Perhaps once I finish this dissertation I can publish a picture book for other chronically ill dissertation writers. Like The Tortoise and the Hare, but funnier? The irony, of course, is that the lesson at the end is the same: slow and steady wins in (pretty much) every case. Or in the case of the dissertation, at least allows you to complete it and move on with your life.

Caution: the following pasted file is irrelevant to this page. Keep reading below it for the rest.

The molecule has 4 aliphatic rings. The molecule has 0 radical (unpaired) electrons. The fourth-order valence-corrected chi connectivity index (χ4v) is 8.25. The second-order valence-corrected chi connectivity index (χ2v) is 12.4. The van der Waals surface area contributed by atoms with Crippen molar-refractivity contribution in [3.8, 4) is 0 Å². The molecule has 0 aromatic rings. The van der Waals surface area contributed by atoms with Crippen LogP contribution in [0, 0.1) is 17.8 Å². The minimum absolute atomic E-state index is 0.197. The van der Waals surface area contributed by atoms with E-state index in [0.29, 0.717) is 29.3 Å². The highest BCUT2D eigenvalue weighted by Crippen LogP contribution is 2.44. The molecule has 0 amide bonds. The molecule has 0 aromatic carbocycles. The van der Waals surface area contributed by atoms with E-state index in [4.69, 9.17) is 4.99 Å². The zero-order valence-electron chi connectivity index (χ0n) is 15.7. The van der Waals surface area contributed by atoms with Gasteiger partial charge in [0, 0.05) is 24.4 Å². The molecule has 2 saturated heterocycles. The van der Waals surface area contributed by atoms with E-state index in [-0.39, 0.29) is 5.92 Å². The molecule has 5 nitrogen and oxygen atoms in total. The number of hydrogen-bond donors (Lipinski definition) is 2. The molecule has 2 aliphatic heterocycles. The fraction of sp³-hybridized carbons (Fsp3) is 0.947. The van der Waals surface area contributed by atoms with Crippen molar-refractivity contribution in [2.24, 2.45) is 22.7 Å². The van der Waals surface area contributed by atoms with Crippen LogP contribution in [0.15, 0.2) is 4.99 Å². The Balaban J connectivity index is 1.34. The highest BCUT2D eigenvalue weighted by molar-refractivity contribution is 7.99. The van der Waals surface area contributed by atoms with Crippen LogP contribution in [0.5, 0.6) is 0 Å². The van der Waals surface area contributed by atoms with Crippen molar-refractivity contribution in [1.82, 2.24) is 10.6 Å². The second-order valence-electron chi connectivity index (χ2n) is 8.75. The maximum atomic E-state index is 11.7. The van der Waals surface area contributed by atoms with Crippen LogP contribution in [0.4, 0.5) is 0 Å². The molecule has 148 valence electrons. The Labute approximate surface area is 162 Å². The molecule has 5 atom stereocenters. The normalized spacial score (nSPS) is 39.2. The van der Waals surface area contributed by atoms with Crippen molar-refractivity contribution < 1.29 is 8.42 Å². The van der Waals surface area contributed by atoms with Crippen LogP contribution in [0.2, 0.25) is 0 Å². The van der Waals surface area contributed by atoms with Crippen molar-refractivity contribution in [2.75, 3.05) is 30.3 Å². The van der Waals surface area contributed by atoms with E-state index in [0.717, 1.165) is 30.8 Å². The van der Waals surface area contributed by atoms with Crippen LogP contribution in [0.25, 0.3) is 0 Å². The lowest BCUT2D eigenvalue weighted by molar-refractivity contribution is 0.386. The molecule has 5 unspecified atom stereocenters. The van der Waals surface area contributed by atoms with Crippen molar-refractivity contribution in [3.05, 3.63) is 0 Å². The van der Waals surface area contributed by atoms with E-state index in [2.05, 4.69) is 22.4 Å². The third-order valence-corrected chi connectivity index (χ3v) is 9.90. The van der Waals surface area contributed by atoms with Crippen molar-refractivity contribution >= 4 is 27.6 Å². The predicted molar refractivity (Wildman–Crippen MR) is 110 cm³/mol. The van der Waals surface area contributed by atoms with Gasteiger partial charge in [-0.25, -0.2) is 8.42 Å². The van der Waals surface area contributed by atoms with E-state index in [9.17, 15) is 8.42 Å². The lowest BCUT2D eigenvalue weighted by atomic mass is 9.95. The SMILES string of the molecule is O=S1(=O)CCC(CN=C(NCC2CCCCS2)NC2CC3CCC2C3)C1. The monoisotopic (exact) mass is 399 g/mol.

I haven’t written on this research blog in almost four months because I spent the summer and the first month of the fall in a horrible flare. As I’m writing this, I am experiencing a stinging sensation from the sole of my foot to my calf and in the palm of my left hand through my thumb and am frantically scratching at them, hoping they’ll go away. I exhausted myself in the spring by taking my exams, defending my prospectus, and traveling to five states in five months. At first, I imagined that I was going to gain some sort of academic capital from being this worn out, but I assure you that I suffered instead. When I wasn’t working a few hours per day as a graduate research consultant for a summer course, I slept. I think I slept for most of the month of July and the first two weeks of August. Besides frantically submitting final versions of a few projects in progress, I went to the doctor, took photos of my cat, and laid on the couch or in bed. Things got worse when I stopped sleeping except during the accidental naps I caught each afternoon. School restarted and everything got worse. I was furious, frustrated, and ashamed. Small tasks like shopping for groceries and proofreading the last pieces of a manuscript felt overwhelming. It seemed like my body got in the way of any pleasure I pursued except for eating ice-cream.